Cheese Search Results
Since the 11th century, cheesemakers in the Alpine area between Switzerland and France have produced Gruyere. The pride and joy of the region, this cheese received its name from the town of Gruyeres in the Swiss canton of Fribourg. Today, Wisconsin cheesemakers produce award-winning, hand-crafted alpine cheese using classic Swiss production techniques and hand-crafted copper vats. Surface ripened with an inedible brown rind, the cheese is aged in specially-designed curing rooms to give it a nutty, rich, full-bodied flavor and firm texture.
Aged a minimum of six months, Auribella is made entirely from whole cow's milk, giving it a robust flavor.
Baby Swiss
Wisconsin cheesemakers traditionally produce Baby Swiss from whole milk, unlike traditional Swiss cheesemakers, who make it from partially skimmed milk. Whole milk gives Baby Swiss a creamier texture and a more buttery, slightly sweet flavor, which makes it ideal for melting. Sweet Swiss, a rind cheese produced in Wisconsin, is a cross between Baby Swiss and Jarlsberg®, a Norwegian Swiss. Swiss cheese is also available smoked.
This farmstead original cheese shares some similarities with an Irish Double Gloucester style, but is uniquely crafted to highlight the milk of a single Holstein herd. The cheese is cellar aged to develop a firm but creamy texture with a sweet, fruity taste and aroma. It is available in two ages: medium and mature.
Bears Grass Gold
This Manchego-style cheese is made with a mix of cow & sheep milk.
Bessie's Blend
A distinctive combination of goat and cow milk, this cheese has a firm body and nutty flavor. The wheels are cured for four months and then dipped in brown wax. Bessie's Blend took Second Place at the 2006 American Cheese Society Competition.
Caerphilly is a variety of Cheddar that is generally sold in cylinders or blocks. It gets its name from the village in Wales where it was first made and was the traditional lunch of Welsh miners. Made from unpasteurized cow milk and aged anywhere from 8 to 14 days, this pure white cheese is pressed to give it a firm yet crumbly and flaky texture. It has a fresh clean aroma and taste with distinctive honey notes.
A perfect blend of fresh goat and cow's milk, Capriko is a handcrafted semi-hard cheese with smooth sweet nutty flavor that is great for eating and cooking. It is made in a process similar to Cheddar, but is varied to give it a unique flavor profile. Most Capriko is cave aged6 months; Capriko Reserve is aged for about a year.
Prior to 1850, nearly all cheese produced in the United States was Cheddar. Cheddar production in Wisconsin began in the mid-1800s and by 1880, more Cheddar was produced in Wisconsin than any other cheese variety. Today it accounts for a large percentage of the cheese made in the state, making Wisconsin the leader in U.S. Cheddar production. Usually golden but also available in white, Cheddar has a rich, nutty flavor that becomes increasingly sharp with age, and a smooth, firm texture that becomes more granular and crumbly with age.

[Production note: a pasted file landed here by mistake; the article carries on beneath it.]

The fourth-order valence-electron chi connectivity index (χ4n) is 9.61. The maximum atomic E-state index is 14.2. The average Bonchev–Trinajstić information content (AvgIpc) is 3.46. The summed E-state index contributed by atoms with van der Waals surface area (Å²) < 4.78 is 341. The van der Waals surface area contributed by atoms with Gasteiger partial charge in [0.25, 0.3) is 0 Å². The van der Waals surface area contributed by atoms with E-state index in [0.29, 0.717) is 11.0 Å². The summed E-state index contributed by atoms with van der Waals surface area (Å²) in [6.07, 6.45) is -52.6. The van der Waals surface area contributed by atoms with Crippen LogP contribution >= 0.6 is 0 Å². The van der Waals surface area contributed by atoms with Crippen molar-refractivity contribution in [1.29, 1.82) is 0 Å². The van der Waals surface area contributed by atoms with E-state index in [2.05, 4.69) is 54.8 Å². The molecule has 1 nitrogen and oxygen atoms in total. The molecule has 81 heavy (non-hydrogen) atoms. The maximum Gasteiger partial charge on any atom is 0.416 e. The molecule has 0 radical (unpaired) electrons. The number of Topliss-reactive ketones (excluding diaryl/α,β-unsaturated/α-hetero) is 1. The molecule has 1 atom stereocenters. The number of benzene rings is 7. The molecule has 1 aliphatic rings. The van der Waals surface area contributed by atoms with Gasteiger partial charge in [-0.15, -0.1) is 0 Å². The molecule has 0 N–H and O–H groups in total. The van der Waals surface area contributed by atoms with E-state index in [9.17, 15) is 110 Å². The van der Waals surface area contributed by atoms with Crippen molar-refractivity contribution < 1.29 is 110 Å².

This rich cow milk cheese has a slightly crumbly yet silky texture and a full body, fresh flavor. It can be made from pasteurized or unpasteurized cow's milk. Milk from evening milking is left to stand overnight and the next day, milk from that morning's milking is added, along with a starter. It is allowed to coagulate into curds and whey, and then heated for about 3/4 hour, cooking the curds a bit in the whey. The whey is drained off, the curds are cut, salted and put into molds. The cheese is then pressed and ripened anywhere from 1 to 9 months. The longer aged cheese is sold as "Farmhouse Cheshire." Cheshire cheese used to be wrapped in cloth and soaked in lard before it was aged and some producers still do this today.
Original to Wisconsin, cheesemakers first produced Colby, a close relative of Cheddar, in the central Wisconsin town of Colby in 1885. Similar in flavor to Cheddar, Colby is softer and has a firm, open lacey texture with tiny holes and a higher moisture content. Its mild flavor similar to young Cheddar. Cheesemakers spray the curds with cold water and stir them while they are still in the vat to prevent the curds from knitting together. This procedure gives Colby a more elastic texture than Cheddar.
This marbled cheese blends the mild, creamy flavor of Colby with the sweetness of Swiss cheese.
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